Manufacturing jobs are available – good ones, in fact. But what does it take to land one?  Do you need to have a degree or specialized training before you can get hired?  Maybe, but not necessarily.

56c7878fd7ce4-imageManufacturing has changed and continues to change. It’s much more high tech than it was in decades past. Meaning, most manufacturing jobs are no longer unskilled positions that any able-bodied worker can fill.  Most require some kind of vocational training, an associate’s degree, or other certification that can take some time to acquire.  But these skilled workers – welders, electricians, metalworkers, press operators, and machinists – enjoy strong job security and decent pay.

That’s not to say that prior training is an absolute requirement. Many companies, including ours, work on the philosophy of hiring for attitude and aptitude rather than experience.  If you have the right work ethic and the ability to learn, you can acquire the skills and knowledge you need through an on-the-job training program.

Rick Newman of Yahoo! Finance writes about six things required to get a good manufacturing job today.  Can you guess the top two?  Ability to pass a drug test and twelfth grade math and English capability.  Sounds simple, but Newman found that these requirements eliminate about half of all applicants for manufacturing jobs.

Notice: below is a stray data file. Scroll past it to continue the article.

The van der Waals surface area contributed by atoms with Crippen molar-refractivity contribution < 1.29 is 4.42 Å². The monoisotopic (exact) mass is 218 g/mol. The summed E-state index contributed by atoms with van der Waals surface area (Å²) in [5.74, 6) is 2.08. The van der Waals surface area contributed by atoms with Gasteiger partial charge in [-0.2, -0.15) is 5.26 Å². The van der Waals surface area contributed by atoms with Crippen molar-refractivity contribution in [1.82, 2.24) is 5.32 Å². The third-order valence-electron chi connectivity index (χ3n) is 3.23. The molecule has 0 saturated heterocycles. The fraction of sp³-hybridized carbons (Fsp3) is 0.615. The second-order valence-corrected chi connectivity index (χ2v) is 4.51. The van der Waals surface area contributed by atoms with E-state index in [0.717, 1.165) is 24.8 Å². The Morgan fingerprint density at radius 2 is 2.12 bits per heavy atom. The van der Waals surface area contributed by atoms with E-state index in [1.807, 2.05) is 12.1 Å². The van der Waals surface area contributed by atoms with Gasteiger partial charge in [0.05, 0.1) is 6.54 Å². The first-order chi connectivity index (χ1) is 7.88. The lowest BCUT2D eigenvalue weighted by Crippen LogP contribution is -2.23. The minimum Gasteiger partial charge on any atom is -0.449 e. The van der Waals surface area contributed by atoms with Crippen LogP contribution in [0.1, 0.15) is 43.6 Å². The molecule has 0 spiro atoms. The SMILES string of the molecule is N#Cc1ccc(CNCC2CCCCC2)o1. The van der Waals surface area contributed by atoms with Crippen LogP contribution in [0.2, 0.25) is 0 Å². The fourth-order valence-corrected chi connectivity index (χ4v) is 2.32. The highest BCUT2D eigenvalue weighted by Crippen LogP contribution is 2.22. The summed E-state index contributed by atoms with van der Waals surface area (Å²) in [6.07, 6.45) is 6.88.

2-2More and more workers are investing in technical training as an alternative to a four-year degree.  While there is some investment in time and tuition, it’s much less than that required for a typical college program.  You will get to work faster and eliminate the potential of debt due to large student loans.  This is where industry awareness comes in to play.  For decades, parents and school counselors have been directing students to four-year colleges as the only way to get a well-paying job.  This attitude is changing but there is a long way to go.

So it seems that the old adage holds true…there are always good jobs for good workers. You just have to look in the right place.



Contributed by:
Joy McMeekin
Logistics Manager